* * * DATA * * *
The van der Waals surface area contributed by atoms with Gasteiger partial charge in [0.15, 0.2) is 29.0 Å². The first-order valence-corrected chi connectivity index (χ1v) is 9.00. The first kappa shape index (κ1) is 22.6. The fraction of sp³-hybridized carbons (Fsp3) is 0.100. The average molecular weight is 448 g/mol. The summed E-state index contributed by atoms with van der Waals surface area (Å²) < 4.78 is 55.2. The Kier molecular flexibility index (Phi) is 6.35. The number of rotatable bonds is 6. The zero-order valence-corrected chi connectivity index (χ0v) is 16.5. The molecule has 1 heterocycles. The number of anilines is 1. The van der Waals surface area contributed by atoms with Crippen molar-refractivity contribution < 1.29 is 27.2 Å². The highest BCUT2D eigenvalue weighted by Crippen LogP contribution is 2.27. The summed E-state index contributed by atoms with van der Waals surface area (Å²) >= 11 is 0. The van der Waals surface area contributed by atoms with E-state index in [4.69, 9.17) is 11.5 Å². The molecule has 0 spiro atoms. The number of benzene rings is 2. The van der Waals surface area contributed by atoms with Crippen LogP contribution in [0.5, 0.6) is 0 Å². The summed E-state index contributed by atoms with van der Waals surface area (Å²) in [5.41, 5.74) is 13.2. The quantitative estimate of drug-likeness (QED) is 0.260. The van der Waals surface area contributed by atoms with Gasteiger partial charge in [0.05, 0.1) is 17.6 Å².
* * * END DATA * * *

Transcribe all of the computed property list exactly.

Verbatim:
The van der Waals surface area contributed by atoms with Gasteiger partial charge in [0.15, 0.2) is 29.0 Å². The first-order valence-corrected chi connectivity index (χ1v) is 9.00. The first kappa shape index (κ1) is 22.6. The fraction of sp³-hybridized carbons (Fsp3) is 0.100. The average molecular weight is 448 g/mol. The summed E-state index contributed by atoms with van der Waals surface area (Å²) < 4.78 is 55.2. The Kier molecular flexibility index (Phi) is 6.35. The number of rotatable bonds is 6. The zero-order valence-corrected chi connectivity index (χ0v) is 16.5. The molecule has 1 heterocycles. The number of anilines is 1. The van der Waals surface area contributed by atoms with Crippen molar-refractivity contribution < 1.29 is 27.2 Å². The highest BCUT2D eigenvalue weighted by Crippen LogP contribution is 2.27. The summed E-state index contributed by atoms with van der Waals surface area (Å²) >= 11 is 0. The van der Waals surface area contributed by atoms with E-state index in [4.69, 9.17) is 11.5 Å². The molecule has 0 spiro atoms. The number of benzene rings is 2. The van der Waals surface area contributed by atoms with Crippen LogP contribution in [0.5, 0.6) is 0 Å². The summed E-state index contributed by atoms with van der Waals surface area (Å²) in [5.41, 5.74) is 13.2. The quantitative estimate of drug-likeness (QED) is 0.260. The van der Waals surface area contributed by atoms with Gasteiger partial charge in [0.05, 0.1) is 17.6 Å².